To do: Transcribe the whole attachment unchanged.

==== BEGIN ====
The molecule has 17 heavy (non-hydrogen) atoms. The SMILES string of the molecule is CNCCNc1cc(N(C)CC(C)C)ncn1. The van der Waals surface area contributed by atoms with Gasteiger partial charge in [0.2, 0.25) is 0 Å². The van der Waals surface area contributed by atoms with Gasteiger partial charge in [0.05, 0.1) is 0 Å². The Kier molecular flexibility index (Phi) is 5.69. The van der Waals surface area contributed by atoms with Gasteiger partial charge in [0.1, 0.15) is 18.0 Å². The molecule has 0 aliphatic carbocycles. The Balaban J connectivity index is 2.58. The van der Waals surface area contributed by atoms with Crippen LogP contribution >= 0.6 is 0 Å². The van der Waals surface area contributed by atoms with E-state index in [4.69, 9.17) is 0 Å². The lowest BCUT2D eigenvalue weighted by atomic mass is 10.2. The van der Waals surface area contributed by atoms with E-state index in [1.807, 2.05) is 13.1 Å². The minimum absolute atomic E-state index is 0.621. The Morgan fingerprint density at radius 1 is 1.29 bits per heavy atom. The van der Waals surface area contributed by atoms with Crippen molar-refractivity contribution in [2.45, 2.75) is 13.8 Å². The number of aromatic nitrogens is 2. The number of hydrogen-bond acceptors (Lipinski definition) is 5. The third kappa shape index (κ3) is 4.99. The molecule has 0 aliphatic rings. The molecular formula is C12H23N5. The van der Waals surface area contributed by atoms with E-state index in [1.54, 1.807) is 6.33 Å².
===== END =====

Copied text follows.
The molecule has 17 heavy (non-hydrogen) atoms. The SMILES string of the molecule is CNCCNc1cc(N(C)CC(C)C)ncn1. The van der Waals surface area contributed by atoms with Gasteiger partial charge in [0.2, 0.25) is 0 Å². The van der Waals surface area contributed by atoms with Gasteiger partial charge in [0.05, 0.1) is 0 Å². The Kier molecular flexibility index (Phi) is 5.69. The van der Waals surface area contributed by atoms with Gasteiger partial charge in [0.1, 0.15) is 18.0 Å². The molecule has 0 aliphatic carbocycles. The Balaban J connectivity index is 2.58. The van der Waals surface area contributed by atoms with Crippen LogP contribution >= 0.6 is 0 Å². The van der Waals surface area contributed by atoms with E-state index in [4.69, 9.17) is 0 Å². The lowest BCUT2D eigenvalue weighted by atomic mass is 10.2. The van der Waals surface area contributed by atoms with E-state index in [1.807, 2.05) is 13.1 Å². The minimum absolute atomic E-state index is 0.621. The Morgan fingerprint density at radius 1 is 1.29 bits per heavy atom. The van der Waals surface area contributed by atoms with Crippen molar-refractivity contribution in [2.45, 2.75) is 13.8 Å². The number of aromatic nitrogens is 2. The number of hydrogen-bond acceptors (Lipinski definition) is 5. The third kappa shape index (κ3) is 4.99. The molecule has 0 aliphatic rings. The molecular formula is C12H23N5. The van der Waals surface area contributed by atoms with E-state index in [1.54, 1.807) is 6.33 Å².